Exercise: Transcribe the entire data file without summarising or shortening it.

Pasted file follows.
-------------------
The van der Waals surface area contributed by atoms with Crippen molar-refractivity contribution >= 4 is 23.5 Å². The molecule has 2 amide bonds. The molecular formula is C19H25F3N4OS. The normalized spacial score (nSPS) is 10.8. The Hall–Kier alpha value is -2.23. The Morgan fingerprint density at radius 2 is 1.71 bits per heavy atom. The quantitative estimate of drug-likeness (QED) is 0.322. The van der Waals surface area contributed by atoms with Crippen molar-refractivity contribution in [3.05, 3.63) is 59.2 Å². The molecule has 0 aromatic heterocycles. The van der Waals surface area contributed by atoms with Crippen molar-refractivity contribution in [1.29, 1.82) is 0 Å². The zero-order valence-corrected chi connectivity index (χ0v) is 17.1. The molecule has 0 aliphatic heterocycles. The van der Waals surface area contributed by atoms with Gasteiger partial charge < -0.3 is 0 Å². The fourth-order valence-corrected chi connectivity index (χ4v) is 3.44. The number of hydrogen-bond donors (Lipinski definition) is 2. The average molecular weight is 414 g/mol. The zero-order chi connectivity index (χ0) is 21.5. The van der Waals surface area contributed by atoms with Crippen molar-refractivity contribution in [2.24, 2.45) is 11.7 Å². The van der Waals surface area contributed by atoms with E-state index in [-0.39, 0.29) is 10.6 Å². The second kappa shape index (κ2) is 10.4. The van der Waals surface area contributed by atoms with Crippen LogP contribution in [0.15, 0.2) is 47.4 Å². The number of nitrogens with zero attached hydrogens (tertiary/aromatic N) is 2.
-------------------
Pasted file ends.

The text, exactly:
The van der Waals surface area contributed by atoms with Crippen molar-refractivity contribution >= 4 is 23.5 Å². The molecule has 2 amide bonds. The molecular formula is C19H25F3N4OS. The normalized spacial score (nSPS) is 10.8. The Hall–Kier alpha value is -2.23. The Morgan fingerprint density at radius 2 is 1.71 bits per heavy atom. The quantitative estimate of drug-likeness (QED) is 0.322. The van der Waals surface area contributed by atoms with Crippen molar-refractivity contribution in [3.05, 3.63) is 59.2 Å². The molecule has 0 aromatic heterocycles. The van der Waals surface area contributed by atoms with Crippen molar-refractivity contribution in [1.29, 1.82) is 0 Å². The zero-order valence-corrected chi connectivity index (χ0v) is 17.1. The molecule has 0 aliphatic heterocycles. The van der Waals surface area contributed by atoms with Gasteiger partial charge < -0.3 is 0 Å². The fourth-order valence-corrected chi connectivity index (χ4v) is 3.44. The number of hydrogen-bond donors (Lipinski definition) is 2. The average molecular weight is 414 g/mol. The zero-order chi connectivity index (χ0) is 21.5. The van der Waals surface area contributed by atoms with Crippen molar-refractivity contribution in [2.24, 2.45) is 11.7 Å². The van der Waals surface area contributed by atoms with E-state index in [-0.39, 0.29) is 10.6 Å². The second kappa shape index (κ2) is 10.4. The van der Waals surface area contributed by atoms with Crippen LogP contribution in [0.15, 0.2) is 47.4 Å². The number of nitrogens with zero attached hydrogens (tertiary/aromatic N) is 2.